According to my analysis, 66 per cent. of Conservative Members—more than 100—are out there in the marketplace when they should be putting their money where their mouth is and holding the Executive to account. When 57 per cent. of Tory Front Benchers and 48 per cent.—almost half—of the Shadow Cabinet are out there, too, it is little wonder that the Opposition are so roundly dismissed and despised by the public. How can a Tory Front Bencher be doing his job when he has 16 directorships to nurture? How can a Tory Select Committee Chairman find time for that important job when he is the director of eight companies, a partner in another, an adviser to two more and a practising barrister to boot?

The Bill would offer those Members and, indeed, right hon. and hon. Members from all parties a choice—be a member of the board or be a Member of Parliament, but not both. Most Members of Parliament are here because they believe in public service. We need to show our constituents that that is our top priority, first and last. If we cannot commit ourselves to our constituents and keep the faith with them, how can we expect them to place their confidence with us? Reform starts here, and it starts with us.

4.31 pm

Michael Fabricant (Lichfield): I oppose the Bill. At the outset, I should make it clear that I have nothing to declare, in the sense that I would not fall within the ambit of the Bill because I do not have the sort of outside interest that the hon. Member for The Wrekin (Peter Bradley) has described. Incidentally, I hope that the hon. Gentleman contacted the Chairman of the Select Committee to whom he referred to say that he would be impugning his integrity.

15 Jan 2002 : Column 172

I listened to the hon. Gentleman with growing incredulity. He mentioned hon. Members flirting with the boardrooms and the courtrooms. I remind him that many Labour Members who are involved with the boardroom and the courtroom are the most active in cross-examining the Government. No consideration is given in the Bill to the type of work or the amount of time it takes up. It is a catch-all Bill that has nothing to do with the workings of the House, but everything to do with old-fashioned class warfare. Even now, hon. Members are frightened to raise issues of which they have intimate knowledge because current rules say that if Members have an interest, they cannot say anything—even if they know that legislation, for example, is wrong—because it is against the Standing Orders of the House. That is wrong.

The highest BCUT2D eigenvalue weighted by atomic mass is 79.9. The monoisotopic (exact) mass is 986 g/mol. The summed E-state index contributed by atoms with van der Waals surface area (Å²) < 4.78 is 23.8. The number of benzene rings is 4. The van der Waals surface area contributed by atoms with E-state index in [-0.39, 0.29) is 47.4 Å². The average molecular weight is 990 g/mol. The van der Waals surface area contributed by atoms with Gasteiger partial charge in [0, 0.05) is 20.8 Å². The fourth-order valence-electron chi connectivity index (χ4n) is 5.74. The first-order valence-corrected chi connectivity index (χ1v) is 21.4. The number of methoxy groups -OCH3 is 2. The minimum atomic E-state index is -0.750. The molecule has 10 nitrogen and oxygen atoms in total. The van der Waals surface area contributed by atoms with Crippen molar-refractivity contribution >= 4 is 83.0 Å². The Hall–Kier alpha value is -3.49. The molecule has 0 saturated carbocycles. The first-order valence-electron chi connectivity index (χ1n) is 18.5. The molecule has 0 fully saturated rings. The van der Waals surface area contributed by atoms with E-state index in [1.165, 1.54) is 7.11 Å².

The electorate would be wholly disadvantaged by the Bill. The only winners would be Whitehall or Downing street, because it would result in an emasculated Parliament. I note that the hon. Member for The Wrekin has listed some of the activities that would be exempt under the Bill. I have checked the Register of Members' Interests and that list appears to coincide almost precisely with his own declaration of activities.

I was also curious to find out why the hon. Gentleman wished to promote this Bill, so I researched his background. He did a BA in American studies at Sussex university. That is not bad, because I did a masters degree at Sussex university. The hon. Gentleman went on to become a public affairs consultant, a research director for the Centre for Contemporary Studies, a director of Good Relations and managing director of Millbank Consultants. So he has never done a proper job.

I decided to analyse the questions asked of the Prime Minister by those hon. Members who have time to spend—the sort of Member that the hon. Gentleman would like to see in the House. For example, the hon. Member for Hastings and Rye (Mr. Foster) asked:

That was a question, apparently.

Just before Christmas, an hon. Lady asked this:

we have a question at least—

That is an example of incisive questioning. What was the Prime Minister's answer to this difficult question?

On the same day, the hon. Member for Caerphilly (Mr. David) asked a penetrating question, bearing in mind that thousands of people had been made redundant in the aircraft industry. Nevertheless, he said:

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On 21 November, the hon. Member for Doncaster, North (Mr. Hughes) asked this:

My final quote comes from the hon. Member for Conwy (Mrs. Williams); I will not be too rude about her because she lives in the same block of flats as me and we often walk home together. On 14 November, she said:

Need I go on any further, Madam Deputy Speaker?

The Bill is a load of self-indulgent, unreconstructed, ill-thought-out tosh. It would weaken Parliament, not strengthen it. It may not be consigned to the dustbin today, but I have no doubt that the Labour Government will consign it to the dustbin and dump it tomorrow.

Question put, pursuant to Standing Order No. 23 (Motions for leave to bring in Bills and nomination of Select Committees at commencement of public business, and agreed to.

Bill ordered to be brought in by Mr. Peter Bradley, Ms Karen Buck, Mr. Iain Coleman, John Cryer, Mr. David Drew, Ms Julia Drown, Clive Efford, Helen Jackson, Martin Linton, Mr. Martin Salter, Mr. Jonathan Shaw and David Wright.